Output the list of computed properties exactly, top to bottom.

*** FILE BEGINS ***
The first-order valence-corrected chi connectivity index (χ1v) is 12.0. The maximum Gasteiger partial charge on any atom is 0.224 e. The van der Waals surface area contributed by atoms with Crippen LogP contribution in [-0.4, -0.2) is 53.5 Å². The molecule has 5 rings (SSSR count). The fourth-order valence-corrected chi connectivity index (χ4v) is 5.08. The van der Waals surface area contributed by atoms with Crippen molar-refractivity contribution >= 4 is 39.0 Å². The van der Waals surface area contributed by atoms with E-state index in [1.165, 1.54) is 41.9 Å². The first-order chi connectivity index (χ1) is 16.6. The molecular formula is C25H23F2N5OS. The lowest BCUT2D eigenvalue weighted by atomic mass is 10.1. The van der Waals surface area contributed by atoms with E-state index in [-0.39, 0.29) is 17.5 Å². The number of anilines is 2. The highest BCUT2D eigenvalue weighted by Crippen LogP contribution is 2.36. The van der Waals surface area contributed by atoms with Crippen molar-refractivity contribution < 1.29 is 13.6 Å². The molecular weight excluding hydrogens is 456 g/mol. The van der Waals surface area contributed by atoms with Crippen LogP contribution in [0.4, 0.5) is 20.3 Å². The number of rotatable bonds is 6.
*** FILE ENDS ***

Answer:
The first-order valence-corrected chi connectivity index (χ1v) is 12.0. The maximum Gasteiger partial charge on any atom is 0.224 e. The van der Waals surface area contributed by atoms with Crippen LogP contribution in [-0.4, -0.2) is 53.5 Å². The molecule has 5 rings (SSSR count). The fourth-order valence-corrected chi connectivity index (χ4v) is 5.08. The van der Waals surface area contributed by atoms with Crippen molar-refractivity contribution >= 4 is 39.0 Å². The van der Waals surface area contributed by atoms with E-state index in [1.165, 1.54) is 41.9 Å². The first-order chi connectivity index (χ1) is 16.6. The molecular formula is C25H23F2N5OS. The lowest BCUT2D eigenvalue weighted by atomic mass is 10.1. The van der Waals surface area contributed by atoms with E-state index in [-0.39, 0.29) is 17.5 Å². The number of anilines is 2. The highest BCUT2D eigenvalue weighted by Crippen LogP contribution is 2.36. The van der Waals surface area contributed by atoms with Crippen molar-refractivity contribution < 1.29 is 13.6 Å². The molecular weight excluding hydrogens is 456 g/mol. The van der Waals surface area contributed by atoms with Crippen LogP contribution in [0.4, 0.5) is 20.3 Å². The number of rotatable bonds is 6.